Ancient Athens may seem like a place that was “a long time ago in a land far, far away.” Historically and geographically, that may be true. In other ways, however, we all live in Athens. The Athens of Paul’s day prided itself on learning, and you do not have to be a student at a major research university to know that our culture prides itself on being educated. Even if your Athens is not a college campus where students are taught that religion is outdated and irrelevant, you still doubtless encounter people who think they under- stand reality. On any given day, your favorite coffee place has many people who are discussing views on life, even if their “teacher” was Oprah.

The western world has become like a buffet where people pick and choose what they want for a deity. You are as likely to encounter someone who is a professing Hindu, Sikh, agnostic, or atheist as you might be to meet a professing Christian or someone who wants to be “spiritual” without being “religious.” Similarly, ancient Athens had Epicurean philosophers who believed in gods, but the gods were far away and totally disinterested in human affairs, like the god of the more recent Deists. There were Stoic philosophers who believed that everything was the divine Logos, or god—similar to modern pantheism. There were those who still believed in the Greek gods. Athens had a huge temple for the goddess Athena, as well as temples and idols for many other deities like Zeus, Apollo, and even the Roman emperors. Many probably had a belief in magic as well. Mystery religions from the east, such as Mithraism, also found a home in Athens. There were also many who sought to combine two or more of these options. Athens, then, like our culture today, was extremely pluralistic.

Paul’s background and approach are relevant to us right now. Let’s look at the central themes Paul proclaims at Athens, which serve as a guide for us in our pluralistic world.

There Is Only One God. Fundamental for all Jews is the Shema: “Hear O Israel. Yahweh our God.5 Yahweh is one” (Deut. 6:4).6 There is only one true God. Anything else that is worshiped or portrayed as a god is a “fake” god. In the Greco- Roman world, almost everyone believed that there were many gods and goddesses. The Romans took over the Greek pantheon, changed the names (such as Zeus to Jupiter), and added more of their own. Not only had the Roman senate declared Caesar Augustus a god but also Livia his wife a goddess. This was abhorrent to any Jew. The Jews knew only too well from their own history that idols could help no one, and trusting in deities other than Yahweh was both foolish and forbidden by the Mosaic Law.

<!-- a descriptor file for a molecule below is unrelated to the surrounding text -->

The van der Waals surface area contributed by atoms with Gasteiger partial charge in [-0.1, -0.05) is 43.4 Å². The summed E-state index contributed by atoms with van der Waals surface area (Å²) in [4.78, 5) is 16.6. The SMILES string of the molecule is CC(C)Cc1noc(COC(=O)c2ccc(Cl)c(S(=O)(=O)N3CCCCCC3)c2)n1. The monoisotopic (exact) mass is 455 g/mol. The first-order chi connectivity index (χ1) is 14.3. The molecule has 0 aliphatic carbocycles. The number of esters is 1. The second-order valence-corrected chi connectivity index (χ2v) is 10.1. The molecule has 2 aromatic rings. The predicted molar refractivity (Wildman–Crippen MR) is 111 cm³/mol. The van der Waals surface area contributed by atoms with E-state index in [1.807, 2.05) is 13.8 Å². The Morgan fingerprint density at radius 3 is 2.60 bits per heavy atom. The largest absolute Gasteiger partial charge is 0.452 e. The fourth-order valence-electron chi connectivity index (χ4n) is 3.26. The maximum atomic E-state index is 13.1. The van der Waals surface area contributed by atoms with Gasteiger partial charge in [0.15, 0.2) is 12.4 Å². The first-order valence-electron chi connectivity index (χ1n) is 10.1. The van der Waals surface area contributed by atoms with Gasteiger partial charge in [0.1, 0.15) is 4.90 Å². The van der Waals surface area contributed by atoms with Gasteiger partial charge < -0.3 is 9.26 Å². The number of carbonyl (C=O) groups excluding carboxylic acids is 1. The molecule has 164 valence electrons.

God Is the Creator of All Things. Paul also knew that the one true God was the creator of everything outside Himself. All of nature was made by God (Gen. 1–2). Since God made everything, everything owes allegiance to Him, especially human beings. To worship anything else violates that expected allegiance. When God established a covenant with Israel, the first two requirements for the Israelites were that they have no other god before Yahweh (Exod. 20:3) and that they make no images or statues of anything as though it were a deity to worship (Exod. 20:4–6). This means not only that we are to hold God as the highest deity but also the only deity, and we must not give ultimate allegiance to anything but the Lord. This was not the case in Athens.

In our day, the gods have changed, but there are still many things that clamor for our allegiance ahead of the Lord. Exodus 20:5 states that God is a “jealous” God. Envy or jealousy is usually considered a bad thing. However, it is only proper that I be jealous for my wife if some man is flirting with her. How much more proper is it for the Creator of everything, who brought Israel out of Egypt by His own power and entered into a covenant relationship with her, to require Israel to love Him alone? The forest of idols and temples for false gods in Athens was not a demonstration of allegiance to the one true God.

God Is Judge of All. Many Greeks believed that the world always was and always would be. Many also believed that their destinies were set by Fate, giving their lives little meaning. Paul had a very different story to tell. God the Creator made a good universe. So the world had a beginning. God made humans in order for them to know God and have a relationship with Him. Human life is not simply subject to the arbitrariness of fate, but is intended for a purpose. It is God who gives us life, breath, and all things (Gen. 2:7; Acts 17:25, 28), and it is within God’s creation that humans are to live out the image of God to the rest of creation. Furthermore, as both the Old and New Testaments proclaim, there will be a final day of consummation, when life as we know it will end, and humans will be judged for their response to the light they had (Rom. 1:18–23).